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Are Outsourced Drug Trials Safe?

Questionable ethical and medical standards taint foreign trials of drugs that end up on the US market.

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Some guinea pigs get no choice. Photo via

By Jed Bickman

09/27/11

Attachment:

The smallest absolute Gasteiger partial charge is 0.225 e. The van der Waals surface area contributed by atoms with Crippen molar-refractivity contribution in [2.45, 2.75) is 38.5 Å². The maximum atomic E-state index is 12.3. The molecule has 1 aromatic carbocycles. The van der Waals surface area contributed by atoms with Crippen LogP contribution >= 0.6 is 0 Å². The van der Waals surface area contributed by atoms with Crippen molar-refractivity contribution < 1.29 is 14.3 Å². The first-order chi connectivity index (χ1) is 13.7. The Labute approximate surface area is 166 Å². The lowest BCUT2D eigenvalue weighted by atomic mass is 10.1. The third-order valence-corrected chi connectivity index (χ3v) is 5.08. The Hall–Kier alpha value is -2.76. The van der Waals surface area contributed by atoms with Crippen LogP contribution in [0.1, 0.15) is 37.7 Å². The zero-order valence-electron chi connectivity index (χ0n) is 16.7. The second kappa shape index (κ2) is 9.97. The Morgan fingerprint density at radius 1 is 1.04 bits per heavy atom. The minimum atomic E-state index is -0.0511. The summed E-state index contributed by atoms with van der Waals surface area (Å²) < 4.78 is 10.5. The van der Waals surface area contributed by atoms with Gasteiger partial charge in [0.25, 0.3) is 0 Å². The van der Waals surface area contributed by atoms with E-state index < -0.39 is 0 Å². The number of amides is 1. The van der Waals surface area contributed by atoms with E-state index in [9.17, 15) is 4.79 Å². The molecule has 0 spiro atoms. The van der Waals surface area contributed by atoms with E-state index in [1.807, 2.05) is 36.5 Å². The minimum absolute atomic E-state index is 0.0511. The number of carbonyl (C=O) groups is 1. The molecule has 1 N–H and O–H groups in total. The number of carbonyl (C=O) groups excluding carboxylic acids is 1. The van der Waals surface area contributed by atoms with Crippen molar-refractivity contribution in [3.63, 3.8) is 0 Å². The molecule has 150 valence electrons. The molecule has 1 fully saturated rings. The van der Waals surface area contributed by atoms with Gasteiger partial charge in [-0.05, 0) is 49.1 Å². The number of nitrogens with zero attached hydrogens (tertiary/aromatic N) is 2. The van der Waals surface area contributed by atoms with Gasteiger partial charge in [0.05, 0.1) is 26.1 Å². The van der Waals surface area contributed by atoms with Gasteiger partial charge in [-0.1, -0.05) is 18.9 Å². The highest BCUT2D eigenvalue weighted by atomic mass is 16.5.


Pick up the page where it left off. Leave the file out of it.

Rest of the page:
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Yet another industry is being outsourced to the developing world: drug safety trials. A new investigative report published in The Nation shows that pharmaceutical companies are sending untested drugs all over the world, but especially to Central and South America, where impoverished and poorly-educated test subjects are rarely given the choice about whether or not to offer their bodies to experimental science. Although the data gained in the course of these trials is used to get FDA approval for new drugs, the FDA is unable to inspect them and hold them accountable to scientific and ethical standards. In 2010, a report by the Department of Health and Human Services report found that 40-65% of drug trials took place overseas. In many of these trials, the subjects are led to believe that they are merely being provided with cheap medical care, rather than submitting their health to experimentation. The FDA inspected less than 1% of these trials—instead, oversight is outsourced to voluntary institutional review boards (IRBs) which are “vulnerable to unethical manipulation,” according to an official with the Government Accountability Office. Not only are studies conducted overseas more likely to exploit subjects, they can also result in faulty data that allows unsafe drugs on to the US market. In 2000, Sanofi-Adventis conducted a series of trials for an antibiotic drug both in America and abroad. One Alabama doctor—who was paid $400 a head for signing up subjects—turned out to have falsified data in 91% of her cases; but Sanofi-Adventis was still allowed to submit replacement data from foreign trials which had not been subject to the same oversight. The drug entered the US market in 2004, but dozens of deaths from liver failure caused the FDA to recommend restricting its use in 2007, a day before Congress was to investigate. Miguel Kottow, a Chilean bioethicist, said “drug companies come to Latin America because they think that IRBs will be less strict and knowledgeable.”

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